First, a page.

I’ve just finished day one of Georgia Mansur‘s Seductive Surfaces workshop and my brain is buzzing! Georgia has so much knowledge to share and so many techniques to teach, I found myself making a list of new materials to buy, and my head so full of new ideas I don’t know where to start.
I intended to take lots of photographs, but I’m afraid I was so busy having fun with new materials that I kept forgetting to take pictures. So there are a few, but perhaps not as many as there could have been.
The day kicked off with a discussion about creativity. Georgia shared her tips for loosening up and building creativity. The tone was set for the day, allowing everyone to create our first abstract paintings without judgement. So often, we are our own greatest critics. We beat ourselves up when we don’t think we have done well enough. Today was about suspending all that negative self-talk and just playing with new materials.
Georgia comes well prepared with plenty of examples and samples for everyone to look at. Given how much information she has to share, these form a fantastic resource. Samples of different watercolour and acrylic paint effects were in constant demand during the day as we all wanted more and more ideas.
The real work started with a rummage through Georgia’s treasure trove of paper, twine, lace, fabric, pictures and much, much more. Her demonstration started with a period of intuitive composition with a selection of texture-creating materials. Once the composition feels ready, the individual items get stuck down with gesso and the painting is left to dry. Things to remember: non-porous materials won’t hold paint as well (or at all, if they’re not coated with gesso), and organic materials must be completely sealed to ensure they remain intact over time (and to stop your painting being attached by insects). On an impulse I added the contents to one of a teabag to my painting, so this was valuable knowledge.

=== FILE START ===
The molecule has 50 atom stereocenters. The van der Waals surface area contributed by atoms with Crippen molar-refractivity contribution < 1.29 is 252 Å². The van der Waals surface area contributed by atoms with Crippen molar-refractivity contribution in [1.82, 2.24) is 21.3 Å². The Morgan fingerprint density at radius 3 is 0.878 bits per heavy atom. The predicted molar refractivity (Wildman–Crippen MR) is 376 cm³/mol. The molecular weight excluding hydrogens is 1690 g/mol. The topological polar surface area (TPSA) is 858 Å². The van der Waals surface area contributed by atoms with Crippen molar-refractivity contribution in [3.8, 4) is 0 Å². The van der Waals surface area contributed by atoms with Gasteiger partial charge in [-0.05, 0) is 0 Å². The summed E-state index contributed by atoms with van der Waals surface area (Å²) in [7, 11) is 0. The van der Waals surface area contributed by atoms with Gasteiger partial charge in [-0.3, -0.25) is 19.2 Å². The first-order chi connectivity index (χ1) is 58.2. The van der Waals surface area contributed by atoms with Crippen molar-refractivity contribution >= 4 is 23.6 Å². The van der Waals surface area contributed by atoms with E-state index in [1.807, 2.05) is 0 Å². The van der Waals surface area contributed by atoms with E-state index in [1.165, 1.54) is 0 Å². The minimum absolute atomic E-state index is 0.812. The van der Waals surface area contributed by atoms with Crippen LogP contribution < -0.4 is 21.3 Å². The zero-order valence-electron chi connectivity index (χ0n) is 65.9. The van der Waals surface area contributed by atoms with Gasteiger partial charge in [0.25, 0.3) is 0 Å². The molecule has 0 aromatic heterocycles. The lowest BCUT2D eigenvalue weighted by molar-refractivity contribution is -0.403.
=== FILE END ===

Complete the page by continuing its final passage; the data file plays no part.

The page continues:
In a moment of curiosity, I bought some sheets of elephant dung paper in South Africa last year. I wanted to try it for watercolour painting. As you can see from the photo above, it wasn’t a successful experiment. The paper is just too soft and absorbent. There’s not enough structure to hold the pigment well enough so I wrote it off to experience and left the paper in a drawer, thinking I wouldn’t ever find a use for it. I had a flash of inspiration when I was collecting the materials for this workshop and fished it out of the drawer to bring along. It’s got a great texture for this sort of work: at last I have a use for it.
At the end of stage one (composition and gesso application) my painting included fabric, fruit bags, rafia, tea leaves, leather shapes, plastic bag, (and indeed, a smattering of elephant poo!)
After lunch, once all the gesso was thoroughly dried, we started applying colour washes with acrylic paints, and watercolour pencils.
There’s more work to be done – detail to be added and textures to be emphasised. That’s tomorrow’s job.
We’re also due to work on a new more structured painting tomorrow and I’m looking forward to trying out some of the textured gels and pastes.